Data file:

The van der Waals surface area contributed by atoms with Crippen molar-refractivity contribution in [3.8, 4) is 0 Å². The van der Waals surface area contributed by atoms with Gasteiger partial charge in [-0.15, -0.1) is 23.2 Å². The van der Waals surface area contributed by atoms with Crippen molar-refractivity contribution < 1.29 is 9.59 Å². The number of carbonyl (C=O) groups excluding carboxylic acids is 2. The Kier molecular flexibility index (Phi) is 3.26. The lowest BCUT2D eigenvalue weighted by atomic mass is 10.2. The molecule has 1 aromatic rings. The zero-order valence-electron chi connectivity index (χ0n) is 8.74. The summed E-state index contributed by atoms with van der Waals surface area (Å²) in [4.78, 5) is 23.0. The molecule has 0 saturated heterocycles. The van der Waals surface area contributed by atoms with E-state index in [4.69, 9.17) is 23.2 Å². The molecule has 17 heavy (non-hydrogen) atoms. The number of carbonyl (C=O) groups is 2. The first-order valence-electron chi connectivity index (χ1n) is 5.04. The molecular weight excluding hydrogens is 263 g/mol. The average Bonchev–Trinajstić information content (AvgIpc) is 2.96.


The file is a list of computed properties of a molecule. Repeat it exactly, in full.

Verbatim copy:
The van der Waals surface area contributed by atoms with Crippen molar-refractivity contribution in [3.8, 4) is 0 Å². The van der Waals surface area contributed by atoms with Gasteiger partial charge in [-0.15, -0.1) is 23.2 Å². The van der Waals surface area contributed by atoms with Crippen molar-refractivity contribution < 1.29 is 9.59 Å². The number of carbonyl (C=O) groups excluding carboxylic acids is 2. The Kier molecular flexibility index (Phi) is 3.26. The lowest BCUT2D eigenvalue weighted by atomic mass is 10.2. The molecule has 1 aromatic rings. The zero-order valence-electron chi connectivity index (χ0n) is 8.74. The summed E-state index contributed by atoms with van der Waals surface area (Å²) in [4.78, 5) is 23.0. The molecule has 0 saturated heterocycles. The van der Waals surface area contributed by atoms with E-state index in [4.69, 9.17) is 23.2 Å². The molecule has 17 heavy (non-hydrogen) atoms. The number of carbonyl (C=O) groups is 2. The first-order valence-electron chi connectivity index (χ1n) is 5.04. The molecular weight excluding hydrogens is 263 g/mol. The average Bonchev–Trinajstić information content (AvgIpc) is 2.96.